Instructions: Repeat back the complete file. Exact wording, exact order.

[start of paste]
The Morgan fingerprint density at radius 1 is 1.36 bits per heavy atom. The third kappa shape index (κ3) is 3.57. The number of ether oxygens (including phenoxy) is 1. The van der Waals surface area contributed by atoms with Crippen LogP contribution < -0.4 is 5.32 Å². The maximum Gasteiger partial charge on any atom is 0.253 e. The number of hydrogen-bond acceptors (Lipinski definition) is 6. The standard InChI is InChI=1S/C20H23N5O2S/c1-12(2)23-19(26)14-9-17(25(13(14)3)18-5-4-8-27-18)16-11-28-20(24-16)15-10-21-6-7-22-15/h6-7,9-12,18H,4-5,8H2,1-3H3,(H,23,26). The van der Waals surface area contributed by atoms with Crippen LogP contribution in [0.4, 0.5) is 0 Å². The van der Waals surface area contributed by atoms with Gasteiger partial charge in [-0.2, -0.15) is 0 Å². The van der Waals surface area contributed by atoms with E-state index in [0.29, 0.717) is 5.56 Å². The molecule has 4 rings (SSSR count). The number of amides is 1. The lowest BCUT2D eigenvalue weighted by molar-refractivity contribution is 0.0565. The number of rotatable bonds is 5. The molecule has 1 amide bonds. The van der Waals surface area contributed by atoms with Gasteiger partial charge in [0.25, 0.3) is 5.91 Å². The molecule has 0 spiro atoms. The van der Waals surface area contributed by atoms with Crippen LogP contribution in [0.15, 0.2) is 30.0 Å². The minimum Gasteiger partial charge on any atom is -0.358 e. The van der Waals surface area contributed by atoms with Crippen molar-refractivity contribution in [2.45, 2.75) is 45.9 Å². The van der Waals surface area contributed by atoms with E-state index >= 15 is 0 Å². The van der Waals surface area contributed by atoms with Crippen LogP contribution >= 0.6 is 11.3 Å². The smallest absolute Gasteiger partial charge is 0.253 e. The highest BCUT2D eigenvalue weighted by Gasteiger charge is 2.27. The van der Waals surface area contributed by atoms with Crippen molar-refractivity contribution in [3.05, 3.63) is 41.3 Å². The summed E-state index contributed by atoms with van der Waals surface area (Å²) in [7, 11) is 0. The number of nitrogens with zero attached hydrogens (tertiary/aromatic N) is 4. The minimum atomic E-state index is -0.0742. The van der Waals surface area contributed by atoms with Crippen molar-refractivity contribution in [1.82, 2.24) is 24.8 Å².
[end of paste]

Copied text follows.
The Morgan fingerprint density at radius 1 is 1.36 bits per heavy atom. The third kappa shape index (κ3) is 3.57. The number of ether oxygens (including phenoxy) is 1. The van der Waals surface area contributed by atoms with Crippen LogP contribution < -0.4 is 5.32 Å². The maximum Gasteiger partial charge on any atom is 0.253 e. The number of hydrogen-bond acceptors (Lipinski definition) is 6. The standard InChI is InChI=1S/C20H23N5O2S/c1-12(2)23-19(26)14-9-17(25(13(14)3)18-5-4-8-27-18)16-11-28-20(24-16)15-10-21-6-7-22-15/h6-7,9-12,18H,4-5,8H2,1-3H3,(H,23,26). The van der Waals surface area contributed by atoms with Crippen LogP contribution in [0.4, 0.5) is 0 Å². The van der Waals surface area contributed by atoms with Gasteiger partial charge in [-0.2, -0.15) is 0 Å². The van der Waals surface area contributed by atoms with E-state index in [0.29, 0.717) is 5.56 Å². The molecule has 4 rings (SSSR count). The number of amides is 1. The lowest BCUT2D eigenvalue weighted by molar-refractivity contribution is 0.0565. The number of rotatable bonds is 5. The molecule has 1 amide bonds. The van der Waals surface area contributed by atoms with Gasteiger partial charge in [0.25, 0.3) is 5.91 Å². The molecule has 0 spiro atoms. The van der Waals surface area contributed by atoms with Crippen LogP contribution in [0.15, 0.2) is 30.0 Å². The minimum Gasteiger partial charge on any atom is -0.358 e. The van der Waals surface area contributed by atoms with Crippen molar-refractivity contribution in [2.45, 2.75) is 45.9 Å². The van der Waals surface area contributed by atoms with E-state index >= 15 is 0 Å². The van der Waals surface area contributed by atoms with Crippen LogP contribution >= 0.6 is 11.3 Å². The smallest absolute Gasteiger partial charge is 0.253 e. The highest BCUT2D eigenvalue weighted by Gasteiger charge is 2.27. The van der Waals surface area contributed by atoms with Crippen molar-refractivity contribution in [3.05, 3.63) is 41.3 Å². The summed E-state index contributed by atoms with van der Waals surface area (Å²) in [7, 11) is 0. The number of nitrogens with zero attached hydrogens (tertiary/aromatic N) is 4. The minimum atomic E-state index is -0.0742. The van der Waals surface area contributed by atoms with Crippen molar-refractivity contribution in [1.82, 2.24) is 24.8 Å².